Dear Artist, Photographer Tim Knox started as a design student with an interest in typography and became a photojournalist covering stories for national papers. He moved from England to New York City in 1995 and now shoots for the London Times, the Guardian, the New York Times, the Glasgow Herald, South China Post, Blue Note and Atlantic records, among others. A lover of people and ideas, Tim explores the human heart and desires through his passion for design and space. “I used to get sent out to sketch with a pair of scissors,” says Tim, “and asked to bring back the space between things.” Recently, Tim began a project called “The Smiling Game.” In it, he takes his camera into public spaces and asks two strangers to stand facing each other. Then, following a hunch, he asks one of them to smile. Tim has noticed that after awhile the person opposite is compelled to smile, too. In this way, he’s able to observe and record an organic, involuntary trigger and connection. “Behind the curtain of every situation lies a beauty that exists in the mutual experience of the moment,” he says. In his game, Tim achieves consistent results, and relishes authentic portraits of the brain at work. Neuroscientist and Professor of psychiatry at the University of California, Marco Iacoboni, researches mirror neurons systems in the cerebral cortex and how they allow us to feel the intentions of others. Scientists tracking mirror neurons noticed that a monkey will get excited not just when holding a banana, but also when seeing someone else holding a banana. In other words, our neurons spark not only when taking action, but also when perceiving another taking the action. Iacoboni suggests that neurologically and evolutionally we’re predisposed to create empathic connections, rather than the Western understanding of human nature as selfish and struggling for survival. Empathy, he argues, is just another word for our fired-up mirror neurons. “Each month, 55 million people google “how to be happy,” says Tim. “But it’s well documented what makes us happy — we find it in each other. The smiling game is an environment that can change our experience of the world in a positive way.” Artists can take a cue from Tim’s game. In the art game, we have the opportunity to face the world and to create and communicate a new condition. Might we smile? Sincerely, Sara PS: “When you go to shoot, you are never really sure what you will find. In every thing there is a sense of poetry waiting, and it is always found on the inside.” (Tim Knox) “Only connect!” (E.M. Forster) Esoterica: In his editorial and studio work, Tim Knox has photographed artists Julian Schnabel, Jeff Koons, Marina Abramovich, Jenny Holzer and Ellsworth Kelly; cartoonist Garry Trudeau; writers Maurice Sendak, Jonathan Safran Foer and Joyce Carol Oates; musicians Sonny Rollins, Les Paul and Quest Love; and actors Alan Alda and Angela Lansbury. “At the beginning of my career I was told that photography was one of two things: either a golden conduit or a cul-de-sac,” says Tim. “Photography became a mechanism to explore life and to look for the feeling on the outside of what was happening within.” Tim Knox’s smiling game [fbcomments url=”http://clicks.robertgenn.com/smiling-game.php”] Featured Workshop: Jan Sitts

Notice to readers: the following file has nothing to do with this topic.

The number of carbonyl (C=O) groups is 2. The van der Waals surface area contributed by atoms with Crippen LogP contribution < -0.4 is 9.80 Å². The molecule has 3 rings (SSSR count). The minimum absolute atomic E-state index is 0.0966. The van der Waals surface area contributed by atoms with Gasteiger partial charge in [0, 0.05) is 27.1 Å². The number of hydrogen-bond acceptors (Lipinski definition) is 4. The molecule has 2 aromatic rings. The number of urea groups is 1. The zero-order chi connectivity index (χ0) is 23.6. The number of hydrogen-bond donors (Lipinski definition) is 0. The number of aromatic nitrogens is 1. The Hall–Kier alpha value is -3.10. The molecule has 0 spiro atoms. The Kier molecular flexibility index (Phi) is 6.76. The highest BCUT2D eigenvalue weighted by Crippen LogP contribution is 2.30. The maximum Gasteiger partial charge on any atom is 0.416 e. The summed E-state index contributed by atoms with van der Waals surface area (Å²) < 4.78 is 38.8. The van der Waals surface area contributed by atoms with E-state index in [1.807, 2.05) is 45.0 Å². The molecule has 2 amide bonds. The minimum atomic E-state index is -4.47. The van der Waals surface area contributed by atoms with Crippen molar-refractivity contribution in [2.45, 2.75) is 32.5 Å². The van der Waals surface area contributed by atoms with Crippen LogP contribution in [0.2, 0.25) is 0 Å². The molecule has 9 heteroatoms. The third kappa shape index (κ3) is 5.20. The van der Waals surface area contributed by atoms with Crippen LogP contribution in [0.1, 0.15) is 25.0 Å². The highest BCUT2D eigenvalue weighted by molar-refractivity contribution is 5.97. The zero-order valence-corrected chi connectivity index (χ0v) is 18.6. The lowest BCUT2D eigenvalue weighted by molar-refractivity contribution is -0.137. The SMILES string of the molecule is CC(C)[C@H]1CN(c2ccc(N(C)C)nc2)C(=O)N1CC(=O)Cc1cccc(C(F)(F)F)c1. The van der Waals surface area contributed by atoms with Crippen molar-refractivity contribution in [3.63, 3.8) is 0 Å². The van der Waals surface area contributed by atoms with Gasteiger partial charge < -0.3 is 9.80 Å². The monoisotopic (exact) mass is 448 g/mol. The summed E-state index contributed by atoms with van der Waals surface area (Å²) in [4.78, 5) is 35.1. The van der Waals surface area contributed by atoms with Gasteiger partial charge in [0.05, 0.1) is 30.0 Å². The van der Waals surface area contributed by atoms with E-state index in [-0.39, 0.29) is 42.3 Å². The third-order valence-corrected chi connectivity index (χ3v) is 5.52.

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Just For Fun
oil on canvas, 16 x 20 inches by Robert Krogle, Coeur d’Alene, Idaho, USA